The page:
• 38. Nielsen, D.; Nielsen, G.; Groundwater Sampling: A Field Guide, 1st ed., CRC Press: Boca Raton, 2006.
  • 39. van der Meer, H. G.; Ryden, J. C.; Ennik, G. C.; Nitrogen Fluxes in Intensive Grassland systems, 1st ed., Kluwer: Dordrecht, 1986.
  • 40. Jarvis, S. C.; Soil Use Manage. 1993, 9, 99.
  • 41
    Resolução CONAMA nº. 357; de 17 de Março de 2005 - Conselho Nacional do Meio Ambiente - Dispõe sobre a classificação dos corpos de água e diretrizes ambientais para o seu enquadramento, bem como estabelece as condições e padrões de lançamento de efluentes, e dá outras providências. Revoga a Resolução CONAMA nº 20, de 18 de Junho de 1986.
  • 42
    Resolução CONAMA nº. 398; de 11 de Junho de 2008 - Conselho Nacional do Meio Ambiente - Dispõe sobre o conteúdo mínimo do Plano de Emergência Individual para incidentes de poluição por óleo em águas sob jurisdição nacional, originados em portos organizados, instalações portuárias, terminais, dutos, sondas terrestres, plataformas e suas instalações de apoio, refinarias, estaleiros, marinas, clubes náuticos e instalações similares, e orienta a sua elaboração. Revoga a Resolução CONAMA nº 293, de 12 de Dezembro de 2001.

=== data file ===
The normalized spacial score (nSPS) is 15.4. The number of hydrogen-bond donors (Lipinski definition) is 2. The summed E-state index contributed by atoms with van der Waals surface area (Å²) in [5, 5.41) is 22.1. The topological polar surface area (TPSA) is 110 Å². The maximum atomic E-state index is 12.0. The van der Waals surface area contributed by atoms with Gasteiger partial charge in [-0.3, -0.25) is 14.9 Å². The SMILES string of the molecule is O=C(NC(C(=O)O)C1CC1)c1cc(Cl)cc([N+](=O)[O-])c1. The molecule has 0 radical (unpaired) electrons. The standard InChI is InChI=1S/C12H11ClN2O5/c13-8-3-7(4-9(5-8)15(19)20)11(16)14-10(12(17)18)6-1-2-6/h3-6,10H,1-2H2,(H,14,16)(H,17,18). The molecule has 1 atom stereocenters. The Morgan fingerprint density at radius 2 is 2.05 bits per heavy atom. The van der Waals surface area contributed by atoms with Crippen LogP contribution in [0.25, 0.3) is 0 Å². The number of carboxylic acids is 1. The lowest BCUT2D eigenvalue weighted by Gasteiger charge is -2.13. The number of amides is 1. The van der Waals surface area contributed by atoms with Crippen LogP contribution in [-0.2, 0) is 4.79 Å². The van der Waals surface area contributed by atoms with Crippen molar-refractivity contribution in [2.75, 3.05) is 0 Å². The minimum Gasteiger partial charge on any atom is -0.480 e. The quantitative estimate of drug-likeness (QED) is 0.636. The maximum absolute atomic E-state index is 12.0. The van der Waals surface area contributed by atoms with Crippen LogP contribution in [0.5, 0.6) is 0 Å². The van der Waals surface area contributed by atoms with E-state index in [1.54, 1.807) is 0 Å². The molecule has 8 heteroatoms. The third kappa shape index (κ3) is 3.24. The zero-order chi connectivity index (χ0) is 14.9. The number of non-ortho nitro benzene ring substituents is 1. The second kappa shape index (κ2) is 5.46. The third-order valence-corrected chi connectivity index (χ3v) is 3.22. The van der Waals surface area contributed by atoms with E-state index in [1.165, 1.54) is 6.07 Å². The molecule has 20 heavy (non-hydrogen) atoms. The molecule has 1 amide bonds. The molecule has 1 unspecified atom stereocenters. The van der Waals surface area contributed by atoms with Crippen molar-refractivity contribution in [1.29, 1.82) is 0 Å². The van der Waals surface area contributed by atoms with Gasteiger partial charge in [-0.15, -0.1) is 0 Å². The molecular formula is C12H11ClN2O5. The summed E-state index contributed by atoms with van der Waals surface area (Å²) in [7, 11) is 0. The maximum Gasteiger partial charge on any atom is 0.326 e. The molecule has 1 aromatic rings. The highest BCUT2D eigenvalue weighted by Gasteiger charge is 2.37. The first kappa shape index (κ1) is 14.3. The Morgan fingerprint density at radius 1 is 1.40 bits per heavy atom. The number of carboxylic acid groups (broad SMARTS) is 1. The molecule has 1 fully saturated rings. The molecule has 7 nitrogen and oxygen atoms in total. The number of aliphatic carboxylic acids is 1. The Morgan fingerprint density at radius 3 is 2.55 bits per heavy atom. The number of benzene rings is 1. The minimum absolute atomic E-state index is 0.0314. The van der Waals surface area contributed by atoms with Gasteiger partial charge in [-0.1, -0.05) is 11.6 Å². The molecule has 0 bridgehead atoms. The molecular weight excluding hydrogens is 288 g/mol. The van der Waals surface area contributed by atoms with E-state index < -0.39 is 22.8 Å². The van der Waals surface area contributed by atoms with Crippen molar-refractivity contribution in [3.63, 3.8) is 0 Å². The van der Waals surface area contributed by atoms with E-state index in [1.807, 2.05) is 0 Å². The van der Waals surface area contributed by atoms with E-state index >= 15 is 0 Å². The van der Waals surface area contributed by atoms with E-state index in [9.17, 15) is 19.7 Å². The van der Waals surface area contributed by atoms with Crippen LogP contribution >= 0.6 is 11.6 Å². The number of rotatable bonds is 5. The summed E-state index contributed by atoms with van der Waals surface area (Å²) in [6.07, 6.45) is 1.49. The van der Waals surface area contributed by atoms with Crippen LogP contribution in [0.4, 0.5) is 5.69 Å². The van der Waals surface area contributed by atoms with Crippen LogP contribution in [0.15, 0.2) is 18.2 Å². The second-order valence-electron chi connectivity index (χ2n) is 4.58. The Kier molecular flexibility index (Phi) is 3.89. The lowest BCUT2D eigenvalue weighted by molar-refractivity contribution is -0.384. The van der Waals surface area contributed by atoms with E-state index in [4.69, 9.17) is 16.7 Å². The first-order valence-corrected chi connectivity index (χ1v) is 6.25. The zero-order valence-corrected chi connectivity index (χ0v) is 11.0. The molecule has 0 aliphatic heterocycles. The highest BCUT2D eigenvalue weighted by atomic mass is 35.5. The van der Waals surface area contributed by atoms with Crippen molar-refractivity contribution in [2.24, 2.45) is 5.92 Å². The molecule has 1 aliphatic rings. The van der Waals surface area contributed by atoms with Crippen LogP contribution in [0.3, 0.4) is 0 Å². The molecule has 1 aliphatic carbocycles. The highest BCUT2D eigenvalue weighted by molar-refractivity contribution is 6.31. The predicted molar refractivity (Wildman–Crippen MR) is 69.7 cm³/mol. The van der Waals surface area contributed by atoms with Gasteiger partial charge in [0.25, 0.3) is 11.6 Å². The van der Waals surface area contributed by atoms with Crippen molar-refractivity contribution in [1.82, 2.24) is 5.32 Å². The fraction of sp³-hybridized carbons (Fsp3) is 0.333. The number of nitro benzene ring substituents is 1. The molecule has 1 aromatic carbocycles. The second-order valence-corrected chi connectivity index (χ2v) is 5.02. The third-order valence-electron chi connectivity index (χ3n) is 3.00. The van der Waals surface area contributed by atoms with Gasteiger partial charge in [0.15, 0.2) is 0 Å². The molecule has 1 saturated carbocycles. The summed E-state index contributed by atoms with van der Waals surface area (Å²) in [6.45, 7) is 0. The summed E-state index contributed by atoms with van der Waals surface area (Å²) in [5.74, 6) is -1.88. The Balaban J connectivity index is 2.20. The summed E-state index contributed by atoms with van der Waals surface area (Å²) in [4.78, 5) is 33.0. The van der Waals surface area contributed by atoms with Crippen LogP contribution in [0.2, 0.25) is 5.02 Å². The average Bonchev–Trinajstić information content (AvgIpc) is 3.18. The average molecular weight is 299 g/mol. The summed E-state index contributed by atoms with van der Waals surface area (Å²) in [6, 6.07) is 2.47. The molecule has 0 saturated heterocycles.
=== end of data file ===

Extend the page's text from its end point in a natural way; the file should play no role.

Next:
• 43. Markewitz, D.; Davidson, E. A.; Figueiredo, R. D. O.; Victoria, R. L.; Krusche, A. V.; Nature 2001, 410, 802.
  • *
  • Publication Dates

    • Publication in this collection
      10 Feb 2011
    • Date of issue


    • Received
      28 Oct 2009
    • Accepted
      30 July 2010
    Sociedade Brasileira de Química Secretaria Executiva, Av. Prof. Lineu Prestes, 748 - bloco 3 - Superior, 05508-000 São Paulo SP - Brazil, C.P. 26.037 - 05599-970, Tel.: +55 11 3032.2299, Fax: +55 11 3814.3602 - São Paulo - SP - Brazil